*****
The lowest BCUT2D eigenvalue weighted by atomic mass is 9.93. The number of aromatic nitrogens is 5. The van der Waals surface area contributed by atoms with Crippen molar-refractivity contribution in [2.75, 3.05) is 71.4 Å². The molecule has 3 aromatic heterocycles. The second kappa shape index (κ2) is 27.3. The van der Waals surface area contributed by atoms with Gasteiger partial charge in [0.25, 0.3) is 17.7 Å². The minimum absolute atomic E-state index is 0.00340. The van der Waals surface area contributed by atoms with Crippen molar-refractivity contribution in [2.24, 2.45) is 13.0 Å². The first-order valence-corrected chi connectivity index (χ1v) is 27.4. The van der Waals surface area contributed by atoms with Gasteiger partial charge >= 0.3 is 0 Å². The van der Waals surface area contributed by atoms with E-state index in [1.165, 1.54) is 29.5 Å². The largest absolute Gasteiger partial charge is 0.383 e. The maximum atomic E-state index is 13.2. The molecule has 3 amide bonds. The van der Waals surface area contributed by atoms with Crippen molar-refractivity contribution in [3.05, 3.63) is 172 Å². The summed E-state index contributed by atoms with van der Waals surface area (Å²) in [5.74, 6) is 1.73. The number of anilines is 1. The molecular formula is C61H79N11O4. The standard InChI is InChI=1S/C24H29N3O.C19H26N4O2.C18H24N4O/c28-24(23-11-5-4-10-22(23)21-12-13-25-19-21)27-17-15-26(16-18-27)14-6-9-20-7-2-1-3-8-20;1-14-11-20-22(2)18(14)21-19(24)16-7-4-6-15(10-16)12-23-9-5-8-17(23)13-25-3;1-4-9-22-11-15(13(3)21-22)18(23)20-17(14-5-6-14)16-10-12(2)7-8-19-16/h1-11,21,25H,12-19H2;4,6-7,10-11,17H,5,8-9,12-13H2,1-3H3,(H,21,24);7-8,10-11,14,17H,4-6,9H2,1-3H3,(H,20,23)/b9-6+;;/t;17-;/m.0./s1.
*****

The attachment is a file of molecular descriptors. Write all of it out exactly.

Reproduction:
The lowest BCUT2D eigenvalue weighted by atomic mass is 9.93. The number of aromatic nitrogens is 5. The van der Waals surface area contributed by atoms with Crippen molar-refractivity contribution in [2.75, 3.05) is 71.4 Å². The molecule has 3 aromatic heterocycles. The second kappa shape index (κ2) is 27.3. The van der Waals surface area contributed by atoms with Gasteiger partial charge in [0.25, 0.3) is 17.7 Å². The minimum absolute atomic E-state index is 0.00340. The van der Waals surface area contributed by atoms with Crippen molar-refractivity contribution in [2.24, 2.45) is 13.0 Å². The first-order valence-corrected chi connectivity index (χ1v) is 27.4. The van der Waals surface area contributed by atoms with Gasteiger partial charge >= 0.3 is 0 Å². The van der Waals surface area contributed by atoms with E-state index in [1.165, 1.54) is 29.5 Å². The largest absolute Gasteiger partial charge is 0.383 e. The maximum atomic E-state index is 13.2. The molecule has 3 amide bonds. The van der Waals surface area contributed by atoms with Crippen molar-refractivity contribution in [3.05, 3.63) is 172 Å². The summed E-state index contributed by atoms with van der Waals surface area (Å²) in [5.74, 6) is 1.73. The number of anilines is 1. The molecular formula is C61H79N11O4. The standard InChI is InChI=1S/C24H29N3O.C19H26N4O2.C18H24N4O/c28-24(23-11-5-4-10-22(23)21-12-13-25-19-21)27-17-15-26(16-18-27)14-6-9-20-7-2-1-3-8-20;1-14-11-20-22(2)18(14)21-19(24)16-7-4-6-15(10-16)12-23-9-5-8-17(23)13-25-3;1-4-9-22-11-15(13(3)21-22)18(23)20-17(14-5-6-14)16-10-12(2)7-8-19-16/h1-11,21,25H,12-19H2;4,6-7,10-11,17H,5,8-9,12-13H2,1-3H3,(H,21,24);7-8,10-11,14,17H,4-6,9H2,1-3H3,(H,20,23)/b9-6+;;/t;17-;/m.0./s1.